Consumer Guide Album
BackBeat [Virgin, 1994]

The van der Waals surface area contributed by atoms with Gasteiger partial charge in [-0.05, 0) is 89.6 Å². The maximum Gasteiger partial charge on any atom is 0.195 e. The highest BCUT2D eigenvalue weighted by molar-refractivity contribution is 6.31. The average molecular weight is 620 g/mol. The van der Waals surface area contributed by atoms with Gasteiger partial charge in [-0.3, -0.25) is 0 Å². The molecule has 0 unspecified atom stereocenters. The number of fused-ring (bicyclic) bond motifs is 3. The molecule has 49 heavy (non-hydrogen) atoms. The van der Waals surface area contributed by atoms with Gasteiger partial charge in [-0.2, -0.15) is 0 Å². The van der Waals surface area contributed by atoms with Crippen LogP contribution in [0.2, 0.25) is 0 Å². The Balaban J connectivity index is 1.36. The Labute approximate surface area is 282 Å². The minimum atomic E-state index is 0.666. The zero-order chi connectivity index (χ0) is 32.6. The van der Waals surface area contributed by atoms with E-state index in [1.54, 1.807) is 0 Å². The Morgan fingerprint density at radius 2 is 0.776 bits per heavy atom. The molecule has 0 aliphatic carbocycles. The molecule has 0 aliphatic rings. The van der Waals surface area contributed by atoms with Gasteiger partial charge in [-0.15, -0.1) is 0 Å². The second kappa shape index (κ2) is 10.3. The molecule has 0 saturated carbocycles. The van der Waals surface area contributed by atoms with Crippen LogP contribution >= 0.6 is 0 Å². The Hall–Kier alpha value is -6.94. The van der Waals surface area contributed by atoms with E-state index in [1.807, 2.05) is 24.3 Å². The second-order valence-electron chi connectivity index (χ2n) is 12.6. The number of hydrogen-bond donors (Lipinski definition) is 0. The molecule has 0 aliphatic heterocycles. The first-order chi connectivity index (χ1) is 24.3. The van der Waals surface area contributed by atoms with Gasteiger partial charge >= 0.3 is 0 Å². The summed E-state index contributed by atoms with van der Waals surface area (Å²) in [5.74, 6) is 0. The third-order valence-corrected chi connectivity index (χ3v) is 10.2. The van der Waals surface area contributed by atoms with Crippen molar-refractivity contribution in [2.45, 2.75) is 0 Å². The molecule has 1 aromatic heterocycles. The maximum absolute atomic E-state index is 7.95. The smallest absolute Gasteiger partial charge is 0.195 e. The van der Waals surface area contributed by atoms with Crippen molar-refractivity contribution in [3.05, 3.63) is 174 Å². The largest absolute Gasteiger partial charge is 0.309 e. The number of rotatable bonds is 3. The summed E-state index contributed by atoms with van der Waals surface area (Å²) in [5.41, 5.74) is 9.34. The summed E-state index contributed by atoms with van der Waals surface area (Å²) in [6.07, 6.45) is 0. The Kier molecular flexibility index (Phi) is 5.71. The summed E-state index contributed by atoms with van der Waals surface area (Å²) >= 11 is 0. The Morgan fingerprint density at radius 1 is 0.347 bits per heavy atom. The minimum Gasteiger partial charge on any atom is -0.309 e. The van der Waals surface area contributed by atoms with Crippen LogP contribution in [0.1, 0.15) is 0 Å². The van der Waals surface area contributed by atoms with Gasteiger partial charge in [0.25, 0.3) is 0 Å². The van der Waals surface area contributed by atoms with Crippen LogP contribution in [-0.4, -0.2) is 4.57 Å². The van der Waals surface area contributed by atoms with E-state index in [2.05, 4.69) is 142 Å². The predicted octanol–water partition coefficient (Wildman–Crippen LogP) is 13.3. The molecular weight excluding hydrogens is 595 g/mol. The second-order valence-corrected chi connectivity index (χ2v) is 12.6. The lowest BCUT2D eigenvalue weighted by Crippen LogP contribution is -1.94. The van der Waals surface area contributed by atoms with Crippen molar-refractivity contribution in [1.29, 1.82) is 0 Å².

Not to blame the staunchly soul-effacing Greg Dulli and Dave Pirner for bodies they don't have, but all that stops this experiment in multiconscious neoprimitivism from approximating the freedom it aspires to is that the lead voices don't fly high enough--Pirner's McCartney is too gravelly, Dulli's Lennon devoid of falsetto. Instrumentally, soundtrack honcho Don Was has detonated a miracle of postmodernist disguise, inducing a supergroup cum pickup band comprising Sonic Youth's Thurston Moore, Nirvana's Dave Grohl, R.E.M.'s Mike Mills, and Gumball's Don Fleming to enter the spirits of the Beatles in Hamburg, where they made their living covering Motown and Chuck Berry before anyone thought the '60s needed heralding. To the puny alternative mind-set, the Beatles have long seemed too pop and the rock and roll that "preceded" them too quaint, but forced to confront history, these present-day musicians play both halves of the synthesis as raw, fast, and unscientific as they actually were. At 12 songs in 27 minutes, the formal result is the great punk album Live! at the Star-Club never was--and yes, technical sophistication matters, sonically and musically. Meaningwise, of course, it's a Chinese box. Talk about constructing a subject--what would Lacan make of this?